Tagged: Triton

Working Class Hero: 1958 Triton for Sale

1958 Triton L Side

One of my favorite things about motorcycles is the seeming endless ways there are to mix and match parts to create new machines. Chain drive and fairly simple frames mean that it’s no big deal to say, sling an RD400 motor into the old GS500E you have lying around. But while many of these creations are born of necessity or just to see if it can be done, the classic Triton was a very functional motorcycle that actually managed to achieve some legitimacy among the motorcycling community.

1958 Triton R Side Engine

The Triton was a hybrid that used a Triumph parallel-twin engine and the famously excellent-handling Norton “featherbed” frame to create a seriously nimble motorcycle with good power and endless tuning potential. It also happens to be the name of the half-man, half-fish son of Poseidon in Greek mythology, something that the motorcycling community has sadly not capitalized on.

1958 Triton Dash

The choice of a Triumph engine might seem odd at first. After all, in stock form, it was actually a bit more powerful than the Triumph. But the Norton’s longer-stroke engine had a much higher piston speed and was considered less reliable, and a wealth of performance parts and tuning expertise were available for the Triumph as well.

1958 Triton L Side Engine

Interestingly, the non-unit design of both bikes meant that either four-speed gearbox could be used, although the Norton’s was generally considered superior. Really, all it took to make a Triton was a couple of donor bikes and a set of engine/transmission mounting plates, so it wasn’t too difficult to build one if you were reasonably competent with a set of tools, and plenty of these were built then and are being built today, so “authenticity” is hard to define and hard to verify.

From the original eBay listing: 1958 Triton for Sale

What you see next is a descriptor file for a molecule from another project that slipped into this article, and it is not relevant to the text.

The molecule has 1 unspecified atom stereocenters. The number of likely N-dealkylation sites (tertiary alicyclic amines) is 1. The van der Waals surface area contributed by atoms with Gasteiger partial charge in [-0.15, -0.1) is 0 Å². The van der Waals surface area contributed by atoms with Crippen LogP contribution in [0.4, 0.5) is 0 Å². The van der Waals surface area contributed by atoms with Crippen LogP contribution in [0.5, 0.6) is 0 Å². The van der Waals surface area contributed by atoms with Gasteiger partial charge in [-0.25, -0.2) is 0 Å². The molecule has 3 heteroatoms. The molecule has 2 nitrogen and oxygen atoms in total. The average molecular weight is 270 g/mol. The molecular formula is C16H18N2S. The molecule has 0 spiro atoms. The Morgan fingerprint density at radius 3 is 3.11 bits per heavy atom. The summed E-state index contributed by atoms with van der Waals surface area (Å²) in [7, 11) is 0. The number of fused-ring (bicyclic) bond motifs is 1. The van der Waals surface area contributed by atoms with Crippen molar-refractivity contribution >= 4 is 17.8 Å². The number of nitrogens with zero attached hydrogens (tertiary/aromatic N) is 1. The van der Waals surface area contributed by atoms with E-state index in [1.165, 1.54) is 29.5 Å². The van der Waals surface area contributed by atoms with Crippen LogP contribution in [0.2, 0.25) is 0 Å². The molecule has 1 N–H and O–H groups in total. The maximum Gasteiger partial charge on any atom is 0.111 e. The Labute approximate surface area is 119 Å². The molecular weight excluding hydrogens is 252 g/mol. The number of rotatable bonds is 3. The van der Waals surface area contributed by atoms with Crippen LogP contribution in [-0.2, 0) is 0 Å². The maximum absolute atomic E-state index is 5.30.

Ultimate Cafe Racer

1958 Norton Featherbed frame (Model 88)

1971 Triumph T120R engine with 4 speed transmission.

  • Unity Special Equipe UNAX2 Polished aluminum, Lyta style, 3 Gallon Short Circuit fuel tank.
  • Unity Wideline oiltank w/ battery holder
  • Unity Wideline Seat
  • Unity Fiberglass Fenders
  • Gold Star Silencers
  • Converta Engine plates
  • 4 Leading shoe Brake hubs
  • Akront Rims laced by Hagon
  • Far too many parts to list them all. For more information please feel free to contact us with your inquiries. 
  • Clocks show 269 Miles. Actual mileage is unknown. 
  • Was acquired from a museum. Rides and sounds wonderful. 

1958 Triton R Side Rear

I don’t know all that much about Tritons, but I know enough to know that they naturally vary a bit from bike to bike, since there’s no such thing as a “factory” example. These really do take the best bits and incorporate them into one of the most beautiful bikes of the era: everything is on display here, and looks purposefully industrial, but hand-crafted and decorative at the same time… So far, bidding is very slow, with the Reserve Not Met at $5,000 which is obviously well below where I expect this to sell, but maybe someone will manage to scoop a bargain with this one…


1958 Triton L Side Riding

Vintage Rider: 1964 Triton for Sale

1964 Triton L Side Rear

It’s interesting that a bastardized hybrid like the Triton could become such an iconic classic motorcycle. It’s an anecdotal observation, but it seems that engine swaps are more acceptable among the motorcycling fraternity than they are in the automotive world. Certainly, there are subcultures of swappers and hot-rodders putting all sorts of engine into cars, regardless of make or model. But they’re looked at a bit askance by more “cultured” enthusiasts… Not so much in the motorcycling world, it seems like. Maybe it’s that motorcycles are easier to work on, more modular. Or maybe it’s that the engines and parts are generally less durable, meaning owners are more likely to have replaced some or all of the original components through attrition…

1964 Triton R Side

The Triton used Triumph’s famous parallel-twin engine and Norton’s justifiably famous “featherbed” frame, combining what was considered to be each bike’s strongest feature and turning them into a high-performance motorcycle: virtually the only custom parts needed to build one were custom engine and transmission mounting plates. Although some established shops built, and continue to build these, many were built in sheds by your average Joe Enthusiast.

1964 Triton L Side Front